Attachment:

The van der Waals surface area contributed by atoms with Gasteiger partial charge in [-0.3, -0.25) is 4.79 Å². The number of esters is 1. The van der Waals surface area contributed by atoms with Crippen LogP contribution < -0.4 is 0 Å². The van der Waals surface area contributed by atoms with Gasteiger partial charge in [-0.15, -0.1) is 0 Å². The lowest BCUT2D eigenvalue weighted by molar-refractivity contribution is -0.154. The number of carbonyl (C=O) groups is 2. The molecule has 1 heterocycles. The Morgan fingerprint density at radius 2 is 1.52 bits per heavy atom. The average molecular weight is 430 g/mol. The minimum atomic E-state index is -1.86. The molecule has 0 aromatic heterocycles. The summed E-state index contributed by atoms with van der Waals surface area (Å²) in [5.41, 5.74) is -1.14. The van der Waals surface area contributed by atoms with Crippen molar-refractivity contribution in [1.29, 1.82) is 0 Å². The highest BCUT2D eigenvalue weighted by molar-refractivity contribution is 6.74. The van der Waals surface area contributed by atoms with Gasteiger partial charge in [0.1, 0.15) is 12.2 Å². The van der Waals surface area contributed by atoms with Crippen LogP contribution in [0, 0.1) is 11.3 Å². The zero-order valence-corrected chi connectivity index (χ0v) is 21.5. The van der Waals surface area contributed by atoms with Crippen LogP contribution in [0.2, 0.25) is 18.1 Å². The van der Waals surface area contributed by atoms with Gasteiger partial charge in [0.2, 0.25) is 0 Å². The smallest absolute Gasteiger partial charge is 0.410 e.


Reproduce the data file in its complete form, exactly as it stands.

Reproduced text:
The van der Waals surface area contributed by atoms with Gasteiger partial charge in [-0.3, -0.25) is 4.79 Å². The number of esters is 1. The van der Waals surface area contributed by atoms with Crippen LogP contribution < -0.4 is 0 Å². The van der Waals surface area contributed by atoms with Gasteiger partial charge in [-0.15, -0.1) is 0 Å². The lowest BCUT2D eigenvalue weighted by molar-refractivity contribution is -0.154. The number of carbonyl (C=O) groups is 2. The molecule has 1 heterocycles. The Morgan fingerprint density at radius 2 is 1.52 bits per heavy atom. The average molecular weight is 430 g/mol. The minimum atomic E-state index is -1.86. The molecule has 0 aromatic heterocycles. The summed E-state index contributed by atoms with van der Waals surface area (Å²) in [5.41, 5.74) is -1.14. The van der Waals surface area contributed by atoms with Crippen molar-refractivity contribution in [1.29, 1.82) is 0 Å². The highest BCUT2D eigenvalue weighted by molar-refractivity contribution is 6.74. The van der Waals surface area contributed by atoms with Gasteiger partial charge in [0.1, 0.15) is 12.2 Å². The van der Waals surface area contributed by atoms with Crippen LogP contribution in [0, 0.1) is 11.3 Å². The zero-order valence-corrected chi connectivity index (χ0v) is 21.5. The van der Waals surface area contributed by atoms with Crippen LogP contribution in [0.2, 0.25) is 18.1 Å². The van der Waals surface area contributed by atoms with Gasteiger partial charge in [0.2, 0.25) is 0 Å². The smallest absolute Gasteiger partial charge is 0.410 e.